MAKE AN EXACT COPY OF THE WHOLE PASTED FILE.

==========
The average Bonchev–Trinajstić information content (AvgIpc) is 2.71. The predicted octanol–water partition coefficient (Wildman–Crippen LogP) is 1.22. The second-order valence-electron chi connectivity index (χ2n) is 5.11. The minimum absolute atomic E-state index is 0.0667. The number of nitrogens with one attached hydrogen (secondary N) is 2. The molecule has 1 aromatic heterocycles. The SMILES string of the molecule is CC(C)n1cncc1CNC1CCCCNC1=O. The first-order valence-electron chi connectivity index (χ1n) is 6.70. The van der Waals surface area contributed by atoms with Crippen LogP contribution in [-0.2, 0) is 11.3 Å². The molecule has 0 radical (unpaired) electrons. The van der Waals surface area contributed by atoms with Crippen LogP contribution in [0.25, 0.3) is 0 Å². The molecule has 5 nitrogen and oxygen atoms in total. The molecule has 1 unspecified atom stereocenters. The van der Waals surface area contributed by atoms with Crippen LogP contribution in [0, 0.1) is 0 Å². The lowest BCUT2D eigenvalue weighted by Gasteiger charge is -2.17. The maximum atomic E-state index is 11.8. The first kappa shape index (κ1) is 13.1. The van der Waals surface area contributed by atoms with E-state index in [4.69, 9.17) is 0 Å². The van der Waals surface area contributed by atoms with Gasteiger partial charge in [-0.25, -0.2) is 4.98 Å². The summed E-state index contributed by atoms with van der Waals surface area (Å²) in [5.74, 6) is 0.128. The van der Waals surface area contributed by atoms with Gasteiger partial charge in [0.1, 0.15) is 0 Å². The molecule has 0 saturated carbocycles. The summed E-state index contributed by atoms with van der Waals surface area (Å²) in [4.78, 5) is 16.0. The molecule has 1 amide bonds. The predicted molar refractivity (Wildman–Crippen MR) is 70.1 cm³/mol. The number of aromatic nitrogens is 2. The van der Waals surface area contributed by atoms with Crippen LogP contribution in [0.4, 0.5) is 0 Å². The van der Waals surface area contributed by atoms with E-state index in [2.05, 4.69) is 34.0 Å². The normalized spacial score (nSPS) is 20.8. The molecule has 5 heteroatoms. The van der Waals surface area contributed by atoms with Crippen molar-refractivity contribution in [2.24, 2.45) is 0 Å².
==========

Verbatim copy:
The average Bonchev–Trinajstić information content (AvgIpc) is 2.71. The predicted octanol–water partition coefficient (Wildman–Crippen LogP) is 1.22. The second-order valence-electron chi connectivity index (χ2n) is 5.11. The minimum absolute atomic E-state index is 0.0667. The number of nitrogens with one attached hydrogen (secondary N) is 2. The molecule has 1 aromatic heterocycles. The SMILES string of the molecule is CC(C)n1cncc1CNC1CCCCNC1=O. The first-order valence-electron chi connectivity index (χ1n) is 6.70. The van der Waals surface area contributed by atoms with Crippen LogP contribution in [-0.2, 0) is 11.3 Å². The molecule has 0 radical (unpaired) electrons. The van der Waals surface area contributed by atoms with Crippen LogP contribution in [0.25, 0.3) is 0 Å². The molecule has 5 nitrogen and oxygen atoms in total. The molecule has 1 unspecified atom stereocenters. The van der Waals surface area contributed by atoms with Crippen LogP contribution in [0, 0.1) is 0 Å². The lowest BCUT2D eigenvalue weighted by Gasteiger charge is -2.17. The maximum atomic E-state index is 11.8. The first kappa shape index (κ1) is 13.1. The van der Waals surface area contributed by atoms with E-state index in [4.69, 9.17) is 0 Å². The van der Waals surface area contributed by atoms with Gasteiger partial charge in [-0.25, -0.2) is 4.98 Å². The summed E-state index contributed by atoms with van der Waals surface area (Å²) in [5.74, 6) is 0.128. The van der Waals surface area contributed by atoms with Gasteiger partial charge in [0.1, 0.15) is 0 Å². The molecule has 0 saturated carbocycles. The summed E-state index contributed by atoms with van der Waals surface area (Å²) in [4.78, 5) is 16.0. The molecule has 1 amide bonds. The predicted molar refractivity (Wildman–Crippen MR) is 70.1 cm³/mol. The number of aromatic nitrogens is 2. The van der Waals surface area contributed by atoms with Crippen LogP contribution in [0.4, 0.5) is 0 Å². The van der Waals surface area contributed by atoms with E-state index in [2.05, 4.69) is 34.0 Å². The normalized spacial score (nSPS) is 20.8. The molecule has 5 heteroatoms. The van der Waals surface area contributed by atoms with Crippen molar-refractivity contribution in [2.24, 2.45) is 0 Å².